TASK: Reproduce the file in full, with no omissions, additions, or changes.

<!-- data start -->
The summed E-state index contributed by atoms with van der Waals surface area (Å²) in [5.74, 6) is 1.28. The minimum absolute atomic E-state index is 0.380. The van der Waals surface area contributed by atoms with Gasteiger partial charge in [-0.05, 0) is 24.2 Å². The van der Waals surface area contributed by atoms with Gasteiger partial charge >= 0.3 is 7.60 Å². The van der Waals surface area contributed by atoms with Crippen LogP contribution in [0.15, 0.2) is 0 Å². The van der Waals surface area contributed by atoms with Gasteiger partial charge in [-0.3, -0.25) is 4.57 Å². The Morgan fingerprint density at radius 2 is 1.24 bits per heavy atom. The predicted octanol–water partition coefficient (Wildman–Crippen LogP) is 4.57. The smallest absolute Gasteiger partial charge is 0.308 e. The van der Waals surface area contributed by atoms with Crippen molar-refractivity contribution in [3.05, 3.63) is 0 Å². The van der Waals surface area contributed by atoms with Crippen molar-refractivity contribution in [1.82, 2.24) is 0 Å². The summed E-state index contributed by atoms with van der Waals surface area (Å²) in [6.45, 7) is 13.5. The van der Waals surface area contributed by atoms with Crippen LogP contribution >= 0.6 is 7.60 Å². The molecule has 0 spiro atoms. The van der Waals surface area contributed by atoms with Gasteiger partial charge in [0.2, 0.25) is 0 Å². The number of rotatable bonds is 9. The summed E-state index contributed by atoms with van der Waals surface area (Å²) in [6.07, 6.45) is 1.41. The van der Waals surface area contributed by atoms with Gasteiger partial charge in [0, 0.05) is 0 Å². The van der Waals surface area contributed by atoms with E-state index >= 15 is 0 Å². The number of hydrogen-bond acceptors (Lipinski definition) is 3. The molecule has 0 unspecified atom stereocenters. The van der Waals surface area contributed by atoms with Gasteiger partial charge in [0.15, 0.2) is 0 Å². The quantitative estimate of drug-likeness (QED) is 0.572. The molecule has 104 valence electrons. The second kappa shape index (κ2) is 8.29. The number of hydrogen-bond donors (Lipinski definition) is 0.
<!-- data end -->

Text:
The summed E-state index contributed by atoms with van der Waals surface area (Å²) in [5.74, 6) is 1.28. The minimum absolute atomic E-state index is 0.380. The van der Waals surface area contributed by atoms with Gasteiger partial charge in [-0.05, 0) is 24.2 Å². The van der Waals surface area contributed by atoms with Gasteiger partial charge >= 0.3 is 7.60 Å². The van der Waals surface area contributed by atoms with Crippen LogP contribution in [0.15, 0.2) is 0 Å². The van der Waals surface area contributed by atoms with Gasteiger partial charge in [-0.3, -0.25) is 4.57 Å². The Morgan fingerprint density at radius 2 is 1.24 bits per heavy atom. The predicted octanol–water partition coefficient (Wildman–Crippen LogP) is 4.57. The smallest absolute Gasteiger partial charge is 0.308 e. The van der Waals surface area contributed by atoms with Crippen molar-refractivity contribution in [3.05, 3.63) is 0 Å². The van der Waals surface area contributed by atoms with Crippen molar-refractivity contribution in [1.82, 2.24) is 0 Å². The summed E-state index contributed by atoms with van der Waals surface area (Å²) in [6.45, 7) is 13.5. The van der Waals surface area contributed by atoms with Crippen LogP contribution >= 0.6 is 7.60 Å². The molecule has 0 spiro atoms. The van der Waals surface area contributed by atoms with Gasteiger partial charge in [0.2, 0.25) is 0 Å². The number of rotatable bonds is 9. The summed E-state index contributed by atoms with van der Waals surface area (Å²) in [6.07, 6.45) is 1.41. The van der Waals surface area contributed by atoms with Gasteiger partial charge in [0, 0.05) is 0 Å². The van der Waals surface area contributed by atoms with E-state index >= 15 is 0 Å². The number of hydrogen-bond acceptors (Lipinski definition) is 3. The molecule has 0 unspecified atom stereocenters. The van der Waals surface area contributed by atoms with Gasteiger partial charge in [0.15, 0.2) is 0 Å². The quantitative estimate of drug-likeness (QED) is 0.572. The molecule has 104 valence electrons. The second kappa shape index (κ2) is 8.29. The number of hydrogen-bond donors (Lipinski definition) is 0.